Why is Expedia choosing organic route to enter India?

Published: 26 Nov 2007

Speaking to EyeforTravel.com's Ritesh Gupta, Sharat Dhall, Managing Director, Expedia India recently shared that the company is currently evaluating its route to entry into India and hope to be able to launch its own product in the not too distant future.

In an interview, he shared plans and his viewpoint on the current environment for the business. Excerpts:

Why is Expedia going for organic route in India when there are options for strategic alliances and OTAs clearly stating that they would be breaking even in the years to come?

We have chosen the organic route in almost every market we have entered. We believe that we have a strong product that can add value to the Indian traveler and supplier community and establish Expedia as a serious player in the Indian market.

When Expedia Japan was launched, its ex-president APAC Barney Harford told me: As Japanese consumers become more comfortable with traveling internationally, they are looking for the flexibility that comes from being able to travel independently. That is where the Expedia offering will be able to help them. What do you think is going to be the strength of Expedia in India considering its legacy and international hotel offering?

We will offer the full range of travel products in India and our marketing strategy will leverage strengths emanating out of that.

When Travelocity entered, they clearly stated that there business model would absolutely be built around online bookings and payment, and it was the first and only online travel company in India to offer real-time global hotel bookings for over 72,000 hotels. What trends have you noticed in these two regards, especially when some say online players are really offline and costs are bloated and hotel bookings, which currently accounts for a miniscule share of online travel business?

We think there is space for a number of different models in the Indian market and different players will choose what works best for them. We are strongly focused on online bookings and payments and that will be our approach to the market.

The Indian online travel market is still relatively nascent and while the initial trends were towards air bookings online, we believe that the Indian traveler is getting more comfortable with buying different travel products online and that is a trend that will only continue. You would have noticed a shift of marketing spends by the OTAs towards products such as hotels and holidays, and that is a reflection of this trend.

OTAs in India which have predominantly focused on domestic air bookings. How do you see the battle going forward as traditional offline consolidators particularly air consolidators enter the online space?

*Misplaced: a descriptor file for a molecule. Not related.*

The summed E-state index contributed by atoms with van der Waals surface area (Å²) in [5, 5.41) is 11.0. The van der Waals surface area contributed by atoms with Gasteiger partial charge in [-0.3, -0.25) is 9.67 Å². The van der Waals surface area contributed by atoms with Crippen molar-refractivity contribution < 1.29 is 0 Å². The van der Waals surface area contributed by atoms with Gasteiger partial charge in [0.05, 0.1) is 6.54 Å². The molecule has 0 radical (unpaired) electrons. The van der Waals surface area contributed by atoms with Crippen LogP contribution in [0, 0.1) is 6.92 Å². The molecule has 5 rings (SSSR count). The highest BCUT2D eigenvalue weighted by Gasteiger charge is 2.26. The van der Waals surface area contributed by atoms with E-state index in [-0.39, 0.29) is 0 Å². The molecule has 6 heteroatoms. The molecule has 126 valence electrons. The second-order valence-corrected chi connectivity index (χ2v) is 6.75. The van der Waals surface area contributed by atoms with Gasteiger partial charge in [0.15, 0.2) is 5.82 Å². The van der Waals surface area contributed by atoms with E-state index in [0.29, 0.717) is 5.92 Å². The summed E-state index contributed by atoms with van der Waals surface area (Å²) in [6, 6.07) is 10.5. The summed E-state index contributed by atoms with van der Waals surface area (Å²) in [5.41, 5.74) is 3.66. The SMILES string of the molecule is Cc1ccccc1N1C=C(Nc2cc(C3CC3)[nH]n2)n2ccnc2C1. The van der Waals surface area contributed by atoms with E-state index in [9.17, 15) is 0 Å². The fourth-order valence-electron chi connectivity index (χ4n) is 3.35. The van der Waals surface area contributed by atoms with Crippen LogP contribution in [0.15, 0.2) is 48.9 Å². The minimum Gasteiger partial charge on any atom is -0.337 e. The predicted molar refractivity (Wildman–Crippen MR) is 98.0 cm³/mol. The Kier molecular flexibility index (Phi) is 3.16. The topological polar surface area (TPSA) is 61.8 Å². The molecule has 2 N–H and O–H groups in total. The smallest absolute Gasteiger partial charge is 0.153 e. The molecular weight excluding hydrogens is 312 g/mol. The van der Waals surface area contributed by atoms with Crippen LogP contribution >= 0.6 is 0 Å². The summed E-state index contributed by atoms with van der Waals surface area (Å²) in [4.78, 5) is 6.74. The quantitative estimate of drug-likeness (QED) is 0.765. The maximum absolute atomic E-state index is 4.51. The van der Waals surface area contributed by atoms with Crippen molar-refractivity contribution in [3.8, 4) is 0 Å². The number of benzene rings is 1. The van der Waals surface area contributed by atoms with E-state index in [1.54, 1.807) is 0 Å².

I think the OTAs and the online consolidators are addressing different target audiences. The OTAs offer a full range of travel products and services, while the online consolidators are focused exclusively on air. We are at an early stage in the evolution of this market and there is enough space for players with different business models. The market can only grow through these initiatives.

Of late, airlines in India have been focusing on ancillary revenues and tying up with OTAs. How is your company geared up to exploit this arena?

We have a white label hotels programme and are well positioned to do support the airlines with this.

With the expansion of disposable income - as compared to the historical trend of "One Big Vacation" a year; people are now taking two-three breaks a year. Is it only restricted to certain demographics or cities?

This is a trend that is driven by a number of factors in addition to growth in disposable income - cheap air travel, transparency in pricing, easier access to hotels – all of which have been driven by online travel. It is a phenomenon that is more clearly visible in the top tier towns in the country because that is where the largest explosion in disposable income has taken place, and also this is the chunk of population with the most access to the Internet.

Having said that, it is trend that will only grow faster as the 'trickle down' effect of an economy that is growing at 8-9 percent for the past few years, kicks in, along with easier and better (broadband) access to the Internet.

There's a huge asset to being an online agency because loads of data can be compiled – shopping, purchase, etc. – which can be converted into sales leads. How do you think OTAs or Expedia specifically intends to capitalise on the same?

Naturally we gather consumer data which local laws and consumers allow us to collect. All in the aim of improving the booking experience. We have extensive knowledge internationally in how to use this data, and intend to replicate best practices over time in India.

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